Salesforce’s recently announced the availability of its Internet of Things (IoT) cloud, which will be hosted on Amazon Web Services (AWS), and represents a step change in the way the company integrates third-party infrastructure. Salesforce says the move was brought about by the need for flexibility to handle “uncontrolled exponential growth” of the IoT service, but it also demonstrates the need for the company to keep a close eye on costs.

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The cloud’s the limit?

Salesforce’s decision to move to AWS highlights the fact that operating your own data centre is increasingly expensive and time intensive. Pushing services to the cloud removes the need for upfront investment in data centres that won’t reach capacity for some time. Moreover, it gives organisations the ability to rapidly configure and scale infrastructure resources according to demand almost instantaneously.

Other key benefits of moving applications to the cloud include:

  • Significant cost savings achieved from reduction in capital expenditure and potentially lower operational expenses;
  • Simplified processes for businesses to implement disaster recovery solutions and backup systems while avoiding large-scale capital investment; and
  • A more transparent costing structure for business partners.

Given the opportunity for cost savings, it won’t be long before CFOs start asking their colleagues in IT whether more of the company’s applications could be hosted in the cloud, rather than on more expensive in-house servers. But to give the best guidance to the business when answering these questions, IT leaders have to go beyond conversations of run costs for on-site versus public clouds. They have to also identify and explain the hidden costs of cloud migration that CFOs typically don’t see.

Exploring the hidden costs

If only the cloud were as simple as its marketing. While there can be financial benefits with a shift to the cloud, the financial impact of migrating assets to the cloud can be substantial. In the absence of efficiencies created elsewhere, our analysis shows that a company migrating a significant chunk of capacity to the cloud would not be able to offset migration costs for two-to-four years. It’s akin to moving from a high-cost city to a lower-cost city; even if it’s the right moreover time, you still have to face moving costs.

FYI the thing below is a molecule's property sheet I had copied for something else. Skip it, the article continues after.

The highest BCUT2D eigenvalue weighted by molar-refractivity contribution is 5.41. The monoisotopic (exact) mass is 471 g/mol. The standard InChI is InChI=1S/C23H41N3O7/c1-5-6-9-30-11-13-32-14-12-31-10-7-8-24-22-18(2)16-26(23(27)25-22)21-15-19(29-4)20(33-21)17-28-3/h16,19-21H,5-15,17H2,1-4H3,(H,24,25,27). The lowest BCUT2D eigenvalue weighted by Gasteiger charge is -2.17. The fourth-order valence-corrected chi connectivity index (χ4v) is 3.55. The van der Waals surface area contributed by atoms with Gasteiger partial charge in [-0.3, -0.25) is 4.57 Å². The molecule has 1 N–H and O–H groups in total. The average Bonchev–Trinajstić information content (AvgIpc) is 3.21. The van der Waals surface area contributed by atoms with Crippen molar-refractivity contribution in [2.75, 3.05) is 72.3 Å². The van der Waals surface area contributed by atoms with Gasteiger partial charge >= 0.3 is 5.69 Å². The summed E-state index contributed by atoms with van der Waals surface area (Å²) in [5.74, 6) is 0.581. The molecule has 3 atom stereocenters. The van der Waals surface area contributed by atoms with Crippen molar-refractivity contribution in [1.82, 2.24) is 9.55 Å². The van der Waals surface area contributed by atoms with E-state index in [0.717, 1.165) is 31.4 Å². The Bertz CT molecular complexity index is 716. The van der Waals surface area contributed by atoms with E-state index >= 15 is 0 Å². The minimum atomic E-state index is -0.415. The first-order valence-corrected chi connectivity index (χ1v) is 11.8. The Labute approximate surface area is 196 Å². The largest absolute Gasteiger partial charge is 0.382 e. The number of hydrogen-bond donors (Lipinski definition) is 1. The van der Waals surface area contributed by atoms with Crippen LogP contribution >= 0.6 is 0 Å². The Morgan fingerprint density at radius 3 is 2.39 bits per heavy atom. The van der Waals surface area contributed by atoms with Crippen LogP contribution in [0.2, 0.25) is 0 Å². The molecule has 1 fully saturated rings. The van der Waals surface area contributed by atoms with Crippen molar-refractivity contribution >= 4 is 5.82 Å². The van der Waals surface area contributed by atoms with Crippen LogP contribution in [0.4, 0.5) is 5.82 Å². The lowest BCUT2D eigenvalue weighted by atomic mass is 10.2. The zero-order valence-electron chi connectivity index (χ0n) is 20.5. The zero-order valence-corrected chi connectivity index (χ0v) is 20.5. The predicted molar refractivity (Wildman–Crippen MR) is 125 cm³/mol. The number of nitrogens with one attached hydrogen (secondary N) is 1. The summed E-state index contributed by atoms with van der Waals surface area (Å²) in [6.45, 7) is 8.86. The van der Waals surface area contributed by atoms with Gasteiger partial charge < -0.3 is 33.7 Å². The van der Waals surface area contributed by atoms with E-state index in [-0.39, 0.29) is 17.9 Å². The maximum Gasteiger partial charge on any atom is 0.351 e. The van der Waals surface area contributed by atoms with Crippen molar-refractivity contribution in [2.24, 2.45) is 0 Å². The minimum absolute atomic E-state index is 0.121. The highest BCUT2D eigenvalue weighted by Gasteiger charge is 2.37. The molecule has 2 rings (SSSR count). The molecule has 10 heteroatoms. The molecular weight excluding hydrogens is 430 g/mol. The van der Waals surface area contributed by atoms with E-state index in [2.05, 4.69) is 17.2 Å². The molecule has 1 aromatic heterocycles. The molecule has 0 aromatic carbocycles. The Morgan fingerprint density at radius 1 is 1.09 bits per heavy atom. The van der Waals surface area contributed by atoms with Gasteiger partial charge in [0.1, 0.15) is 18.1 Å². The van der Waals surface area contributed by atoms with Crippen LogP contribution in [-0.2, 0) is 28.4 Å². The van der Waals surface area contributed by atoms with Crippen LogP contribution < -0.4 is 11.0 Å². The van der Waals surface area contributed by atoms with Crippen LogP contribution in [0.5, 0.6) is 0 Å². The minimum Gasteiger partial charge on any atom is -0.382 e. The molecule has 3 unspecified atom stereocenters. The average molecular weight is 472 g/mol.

Telling the cloud cost story

In the long term, as risk-adjusted pricing continues to drop, economies of scale will lead more companies to migrate applications and data over to the cloud. In the short term, the most important thing that IT leaders can do is demonstrate the complete story of cloud costs, in terms of migration and projected future costs.

[easy-tweet tweet=”IT leaders must demonstrate the complete story of #cloud costs, including hidden migration costs”]

Equally important, IT leaders need to figure out how their cloud story fits in with the story that the CFO is trying to tell investors. Where will IT’s cloud strategy contribute to scalable cost savings? Will it instead deliver speed, to fuel enterprise growth initiatives? IT leaders need to understand this context, and demonstrate the fit between cloud economics and enterprise economics.

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Mark Tonsetic, Practice Leader (Information Technology Practice) at CEB Mark is the Managing Director for CEB’s Infrastructure Leadership Council and Applications Leadership Council. Prior to his current role, Mark led the development of products and services for CEB’s Data Center Operations Council, as well as key research initiatives for infrastructure executives around the issues of e-discovery and multi-sourcing. Mark also led the development of CEB’s first “IT Summit” event, Collaboration and Social Media @ Work, as well as the launch of a new experiential learning service for IT managers, CEB Service Management Bootcamp. Prior to CEB, Mark worked in consulting roles at Booz Allen Hamilton and The MITRE Corporation, and served over eight years as an active-duty officer in the U.S. Navy. He holds a Master’s in International Policy and Practice from The George Washington University, and a B.A. in International Relations and Economics from the University of Pennsylvania.